Alex Gillam is so immersed in the business aspect of her career that she calls herself an “operapreneur.”
It is no secret that many people in the arts – painters, sculptors, musicians, dancers, actors and authors – love expressing themselves artistically, performing on stage, etc., but hate having to promote and market themselves, pleading for work, auditioning, haggling over payment, trying to collect the money that is owed them, etc.
But Alexandra “Alex” Gilliam, 28, an opera singer who grew up in Wyncote (and still lives there), attended Norwood-Fontbonne Academy and Germantown Friends School (GFS) and sings as a cantor at Our Mother of Consolation Church, is just the opposite. In fact, Alex is so immersed in the business aspect of her career that she calls herself an “operapreneur.”
“In this day and age,” Alex said last week, “unless you get to a certain level, you have to contact the press yourself, have a press kit, manage audio and a website and promote yourself. For example, people will not take you seriously if you do not have good publicity photos. You have to work on the business side of your career, so I learned web design, coding, InDesign, Photoshop, video editing and so on. Everything I do stems from the way I manage the business aspect of the music such as the video product and the concert product. I have become a web developer and have built websites for many others. As artists, we are always striving to communicate, and putting together a website is part of that. I even thought about a career helping people with technology.”
Alex' first performance as a sophomore at GFS was in a Gilbert & Sullivan operetta, performed by both teachers and students. “It was such a cool experience with high-octane music,” said Alex. “Jody Kidwell, a Chestnut Hill music teacher and mezzo soprano, helped me with it. By doing that, I got bit by the bug of both comedic and musical aspects of performing.
“My dad (an auto mechanic) was a great shower singer. Our house was full of music. I would bop my head to Paul Simon. My mom would play the Eugene Ormandy recording of the ‘1812 Overture.' And they supported my music career goal. Mom said you can always go back to law school later on. She went back to law school when I was 10. They pushed me off the cliff.”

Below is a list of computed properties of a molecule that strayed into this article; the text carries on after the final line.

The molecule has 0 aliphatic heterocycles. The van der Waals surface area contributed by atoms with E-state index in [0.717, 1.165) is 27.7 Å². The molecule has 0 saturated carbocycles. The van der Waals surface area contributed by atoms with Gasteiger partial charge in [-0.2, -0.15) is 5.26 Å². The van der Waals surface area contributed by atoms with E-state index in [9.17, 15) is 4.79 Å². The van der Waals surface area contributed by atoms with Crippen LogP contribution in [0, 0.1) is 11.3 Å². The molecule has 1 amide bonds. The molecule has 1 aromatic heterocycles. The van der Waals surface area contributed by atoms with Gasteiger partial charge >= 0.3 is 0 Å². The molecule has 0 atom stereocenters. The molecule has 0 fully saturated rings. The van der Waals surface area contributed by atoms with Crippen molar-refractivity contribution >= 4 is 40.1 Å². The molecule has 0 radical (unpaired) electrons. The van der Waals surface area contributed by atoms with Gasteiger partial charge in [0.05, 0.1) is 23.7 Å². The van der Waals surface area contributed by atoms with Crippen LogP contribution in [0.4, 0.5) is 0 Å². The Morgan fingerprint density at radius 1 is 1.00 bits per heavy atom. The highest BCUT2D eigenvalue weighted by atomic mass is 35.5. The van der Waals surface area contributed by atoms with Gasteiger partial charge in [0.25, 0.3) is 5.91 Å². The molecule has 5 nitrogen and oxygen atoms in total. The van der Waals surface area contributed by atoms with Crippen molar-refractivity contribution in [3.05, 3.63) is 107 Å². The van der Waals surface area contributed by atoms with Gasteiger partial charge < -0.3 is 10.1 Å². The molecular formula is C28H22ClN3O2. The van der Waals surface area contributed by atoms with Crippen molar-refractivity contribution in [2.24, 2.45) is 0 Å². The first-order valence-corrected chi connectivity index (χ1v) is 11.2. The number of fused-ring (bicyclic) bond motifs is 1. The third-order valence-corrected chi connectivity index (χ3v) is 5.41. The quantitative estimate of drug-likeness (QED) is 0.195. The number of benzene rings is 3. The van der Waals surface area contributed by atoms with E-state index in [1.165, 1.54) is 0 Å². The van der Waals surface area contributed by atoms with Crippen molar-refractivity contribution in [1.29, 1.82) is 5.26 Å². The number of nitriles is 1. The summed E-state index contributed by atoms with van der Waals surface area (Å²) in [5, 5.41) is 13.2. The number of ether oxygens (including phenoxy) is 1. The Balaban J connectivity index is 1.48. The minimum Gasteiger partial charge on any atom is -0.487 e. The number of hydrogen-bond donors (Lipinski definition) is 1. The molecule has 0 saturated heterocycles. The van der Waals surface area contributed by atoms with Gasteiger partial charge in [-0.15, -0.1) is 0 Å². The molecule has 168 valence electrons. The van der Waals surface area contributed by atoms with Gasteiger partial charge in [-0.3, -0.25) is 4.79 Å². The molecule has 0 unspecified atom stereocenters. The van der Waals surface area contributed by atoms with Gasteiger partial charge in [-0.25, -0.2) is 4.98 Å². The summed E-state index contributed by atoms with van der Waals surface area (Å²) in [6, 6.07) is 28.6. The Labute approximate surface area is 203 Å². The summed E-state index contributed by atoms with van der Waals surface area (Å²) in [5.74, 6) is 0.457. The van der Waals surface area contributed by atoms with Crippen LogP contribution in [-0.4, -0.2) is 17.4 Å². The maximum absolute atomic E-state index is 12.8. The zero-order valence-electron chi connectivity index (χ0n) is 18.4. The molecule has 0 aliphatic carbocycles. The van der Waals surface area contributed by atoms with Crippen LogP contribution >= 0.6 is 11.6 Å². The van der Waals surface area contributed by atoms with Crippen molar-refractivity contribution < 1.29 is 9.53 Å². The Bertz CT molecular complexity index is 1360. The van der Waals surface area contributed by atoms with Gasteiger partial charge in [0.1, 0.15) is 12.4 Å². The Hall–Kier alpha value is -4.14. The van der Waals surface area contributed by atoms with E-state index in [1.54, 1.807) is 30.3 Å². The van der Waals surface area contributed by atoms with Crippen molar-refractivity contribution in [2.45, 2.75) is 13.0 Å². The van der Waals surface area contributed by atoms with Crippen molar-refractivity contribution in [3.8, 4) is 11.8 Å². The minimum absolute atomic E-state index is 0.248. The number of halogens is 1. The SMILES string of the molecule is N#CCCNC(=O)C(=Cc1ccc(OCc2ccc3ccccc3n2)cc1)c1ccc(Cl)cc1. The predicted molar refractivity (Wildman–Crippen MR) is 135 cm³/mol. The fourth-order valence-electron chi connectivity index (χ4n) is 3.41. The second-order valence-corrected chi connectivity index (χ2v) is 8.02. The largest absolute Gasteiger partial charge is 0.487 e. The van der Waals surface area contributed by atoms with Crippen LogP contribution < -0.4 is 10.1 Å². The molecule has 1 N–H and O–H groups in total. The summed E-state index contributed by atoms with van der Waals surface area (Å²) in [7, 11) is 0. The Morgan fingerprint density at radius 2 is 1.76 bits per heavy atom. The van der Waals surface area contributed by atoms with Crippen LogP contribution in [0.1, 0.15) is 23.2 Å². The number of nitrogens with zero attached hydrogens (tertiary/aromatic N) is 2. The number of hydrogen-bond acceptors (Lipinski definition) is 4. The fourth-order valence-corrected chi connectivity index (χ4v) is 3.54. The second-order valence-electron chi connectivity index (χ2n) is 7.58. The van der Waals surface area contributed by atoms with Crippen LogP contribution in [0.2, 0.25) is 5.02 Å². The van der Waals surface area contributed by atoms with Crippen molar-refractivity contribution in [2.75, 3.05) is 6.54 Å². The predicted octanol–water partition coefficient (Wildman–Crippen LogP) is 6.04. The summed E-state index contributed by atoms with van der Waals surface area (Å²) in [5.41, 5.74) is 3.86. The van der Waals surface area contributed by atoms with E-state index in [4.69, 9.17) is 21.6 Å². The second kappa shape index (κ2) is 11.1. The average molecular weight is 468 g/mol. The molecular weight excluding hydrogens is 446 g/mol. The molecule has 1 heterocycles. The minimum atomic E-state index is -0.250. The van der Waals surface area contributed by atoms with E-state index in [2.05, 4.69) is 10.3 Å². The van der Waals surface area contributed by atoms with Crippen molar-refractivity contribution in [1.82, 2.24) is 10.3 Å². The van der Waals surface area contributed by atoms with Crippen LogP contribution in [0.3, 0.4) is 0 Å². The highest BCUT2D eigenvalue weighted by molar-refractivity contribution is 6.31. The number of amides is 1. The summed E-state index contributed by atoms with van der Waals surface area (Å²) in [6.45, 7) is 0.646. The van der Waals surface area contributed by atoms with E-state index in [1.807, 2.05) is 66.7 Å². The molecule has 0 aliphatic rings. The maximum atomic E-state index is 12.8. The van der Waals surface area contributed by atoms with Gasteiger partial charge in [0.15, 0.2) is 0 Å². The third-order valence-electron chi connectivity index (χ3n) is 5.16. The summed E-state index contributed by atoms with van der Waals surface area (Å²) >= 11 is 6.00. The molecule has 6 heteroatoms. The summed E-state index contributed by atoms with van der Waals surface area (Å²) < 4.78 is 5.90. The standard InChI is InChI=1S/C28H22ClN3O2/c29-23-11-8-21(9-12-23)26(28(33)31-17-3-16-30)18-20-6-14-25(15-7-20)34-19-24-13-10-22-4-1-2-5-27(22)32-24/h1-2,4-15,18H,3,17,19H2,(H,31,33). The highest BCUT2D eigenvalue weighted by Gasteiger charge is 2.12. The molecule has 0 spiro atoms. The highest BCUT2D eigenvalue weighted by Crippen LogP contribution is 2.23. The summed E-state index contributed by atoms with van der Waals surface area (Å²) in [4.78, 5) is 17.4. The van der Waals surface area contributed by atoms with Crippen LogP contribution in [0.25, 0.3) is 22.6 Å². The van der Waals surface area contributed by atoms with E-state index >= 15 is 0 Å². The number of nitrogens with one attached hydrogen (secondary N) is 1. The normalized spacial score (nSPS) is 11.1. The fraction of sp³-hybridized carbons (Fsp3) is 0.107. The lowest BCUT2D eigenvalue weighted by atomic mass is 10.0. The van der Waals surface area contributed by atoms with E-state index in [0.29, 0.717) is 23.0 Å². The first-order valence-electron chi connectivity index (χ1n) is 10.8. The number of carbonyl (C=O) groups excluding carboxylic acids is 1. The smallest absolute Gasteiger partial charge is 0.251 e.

Alex graduated with honors in 2015 from the New England Conservatory of Music, where she was a merit scholarship recipient. She was then the beneficiary of a Barry Manilow-endowed scholarship (yes, THAT Barry Manilow) at the San Francisco Conservatory of Music, where she graduated with a Master of Music degree in 2017.
“But when I left Philly, I knew I wanted to come back,” she said. “This city is so passionate about the arts. It is a big city, but it feels like a small town.”
Since the pandemic started in March of last year, Alex has had opportunities to perform online. She was the tech producer and a performer for a group called Isaac and Friends that performed opera, Broadway and other genres. And for a year she has been producing a concert series, “Music for the Soul” on Zoom, founded by a local pianist, Clipper Erickson.
Alex has a working knowledge of Latin, German, French and Italian. “One reason I wanted to pursue classical training,” she said, “was to work in German, French and Italian and learn the diction so you can sound like you really come from those countries. I wanted to hone my instrument so I could apply it to any genre. A clarinetist can roll out of bed and play. With us, though, your body is your instrument. If you get sick, you are out of commission and cannot make a living. We have home remedies for voice like black licorice echinacea tea and steamers that prevent the voice from drying out. Goofy home remedies.”
Alex drives to OMC in her 1965 Mustang called “Diva,” which was a college graduation present. “When I went back to sing at OMC in person in early June, I cried. Tears ran down my face. It was so good to be back and making music together!”
For more information, visit alexandragilliam.com. Len Lear can be reached at email@example.com